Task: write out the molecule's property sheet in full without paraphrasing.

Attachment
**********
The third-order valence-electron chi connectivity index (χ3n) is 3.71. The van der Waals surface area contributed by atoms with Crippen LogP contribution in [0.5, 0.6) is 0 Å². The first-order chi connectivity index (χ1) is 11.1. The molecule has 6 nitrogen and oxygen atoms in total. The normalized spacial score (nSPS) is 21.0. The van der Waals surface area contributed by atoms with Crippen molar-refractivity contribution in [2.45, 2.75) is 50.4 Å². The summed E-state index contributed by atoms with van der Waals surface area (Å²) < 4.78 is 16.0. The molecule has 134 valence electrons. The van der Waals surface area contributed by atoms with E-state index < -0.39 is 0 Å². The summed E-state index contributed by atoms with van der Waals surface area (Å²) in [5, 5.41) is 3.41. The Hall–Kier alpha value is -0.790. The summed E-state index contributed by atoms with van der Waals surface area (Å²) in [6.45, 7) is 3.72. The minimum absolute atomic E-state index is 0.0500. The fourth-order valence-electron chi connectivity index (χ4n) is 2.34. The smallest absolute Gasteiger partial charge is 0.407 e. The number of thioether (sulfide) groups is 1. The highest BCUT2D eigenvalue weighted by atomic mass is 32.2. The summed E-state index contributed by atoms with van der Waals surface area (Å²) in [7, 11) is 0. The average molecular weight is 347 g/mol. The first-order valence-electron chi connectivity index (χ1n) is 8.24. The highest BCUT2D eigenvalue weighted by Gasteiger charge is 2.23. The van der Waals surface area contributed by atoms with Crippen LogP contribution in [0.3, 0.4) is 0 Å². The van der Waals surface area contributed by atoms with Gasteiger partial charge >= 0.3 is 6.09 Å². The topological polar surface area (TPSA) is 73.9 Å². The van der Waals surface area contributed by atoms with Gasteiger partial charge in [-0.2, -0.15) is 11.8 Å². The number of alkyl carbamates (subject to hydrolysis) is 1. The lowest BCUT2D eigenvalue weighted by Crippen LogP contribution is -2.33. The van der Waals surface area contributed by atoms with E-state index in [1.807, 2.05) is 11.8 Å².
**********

The third-order valence-electron chi connectivity index (χ3n) is 3.71. The van der Waals surface area contributed by atoms with Crippen LogP contribution in [0.5, 0.6) is 0 Å². The first-order chi connectivity index (χ1) is 11.1. The molecule has 6 nitrogen and oxygen atoms in total. The normalized spacial score (nSPS) is 21.0. The van der Waals surface area contributed by atoms with Crippen molar-refractivity contribution in [2.45, 2.75) is 50.4 Å². The summed E-state index contributed by atoms with van der Waals surface area (Å²) < 4.78 is 16.0. The molecule has 134 valence electrons. The van der Waals surface area contributed by atoms with E-state index < -0.39 is 0 Å². The summed E-state index contributed by atoms with van der Waals surface area (Å²) in [5, 5.41) is 3.41. The Hall–Kier alpha value is -0.790. The summed E-state index contributed by atoms with van der Waals surface area (Å²) in [6.45, 7) is 3.72. The minimum absolute atomic E-state index is 0.0500. The fourth-order valence-electron chi connectivity index (χ4n) is 2.34. The smallest absolute Gasteiger partial charge is 0.407 e. The number of thioether (sulfide) groups is 1. The highest BCUT2D eigenvalue weighted by atomic mass is 32.2. The summed E-state index contributed by atoms with van der Waals surface area (Å²) in [7, 11) is 0. The average molecular weight is 347 g/mol. The first-order valence-electron chi connectivity index (χ1n) is 8.24. The highest BCUT2D eigenvalue weighted by Gasteiger charge is 2.23. The van der Waals surface area contributed by atoms with Crippen LogP contribution in [0.3, 0.4) is 0 Å². The van der Waals surface area contributed by atoms with Gasteiger partial charge >= 0.3 is 6.09 Å². The topological polar surface area (TPSA) is 73.9 Å². The van der Waals surface area contributed by atoms with Gasteiger partial charge in [-0.2, -0.15) is 11.8 Å². The number of alkyl carbamates (subject to hydrolysis) is 1. The lowest BCUT2D eigenvalue weighted by Crippen LogP contribution is -2.33. The van der Waals surface area contributed by atoms with E-state index in [1.807, 2.05) is 11.8 Å².